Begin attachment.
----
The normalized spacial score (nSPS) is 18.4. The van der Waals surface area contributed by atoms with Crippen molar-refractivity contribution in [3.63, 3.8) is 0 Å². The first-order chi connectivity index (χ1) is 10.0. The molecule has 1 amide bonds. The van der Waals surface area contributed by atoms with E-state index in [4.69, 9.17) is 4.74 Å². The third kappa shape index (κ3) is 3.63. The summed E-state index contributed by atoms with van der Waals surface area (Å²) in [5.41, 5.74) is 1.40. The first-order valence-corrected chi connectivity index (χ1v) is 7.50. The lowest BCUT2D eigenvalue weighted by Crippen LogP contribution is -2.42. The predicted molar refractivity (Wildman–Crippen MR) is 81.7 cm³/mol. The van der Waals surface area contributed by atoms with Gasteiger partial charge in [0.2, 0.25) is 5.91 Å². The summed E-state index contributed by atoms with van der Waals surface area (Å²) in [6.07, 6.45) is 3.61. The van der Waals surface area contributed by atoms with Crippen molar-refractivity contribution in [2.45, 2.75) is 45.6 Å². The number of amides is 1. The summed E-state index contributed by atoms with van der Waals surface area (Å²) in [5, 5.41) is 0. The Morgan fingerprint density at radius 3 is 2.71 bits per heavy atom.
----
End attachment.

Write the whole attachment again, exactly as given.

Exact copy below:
The normalized spacial score (nSPS) is 18.4. The van der Waals surface area contributed by atoms with Crippen molar-refractivity contribution in [3.63, 3.8) is 0 Å². The first-order chi connectivity index (χ1) is 10.0. The molecule has 1 amide bonds. The van der Waals surface area contributed by atoms with E-state index in [4.69, 9.17) is 4.74 Å². The third kappa shape index (κ3) is 3.63. The summed E-state index contributed by atoms with van der Waals surface area (Å²) in [5.41, 5.74) is 1.40. The first-order valence-corrected chi connectivity index (χ1v) is 7.50. The lowest BCUT2D eigenvalue weighted by Crippen LogP contribution is -2.42. The predicted molar refractivity (Wildman–Crippen MR) is 81.7 cm³/mol. The van der Waals surface area contributed by atoms with Gasteiger partial charge in [0.2, 0.25) is 5.91 Å². The summed E-state index contributed by atoms with van der Waals surface area (Å²) in [6.07, 6.45) is 3.61. The van der Waals surface area contributed by atoms with Crippen molar-refractivity contribution in [2.45, 2.75) is 45.6 Å². The number of amides is 1. The summed E-state index contributed by atoms with van der Waals surface area (Å²) in [5, 5.41) is 0. The Morgan fingerprint density at radius 3 is 2.71 bits per heavy atom.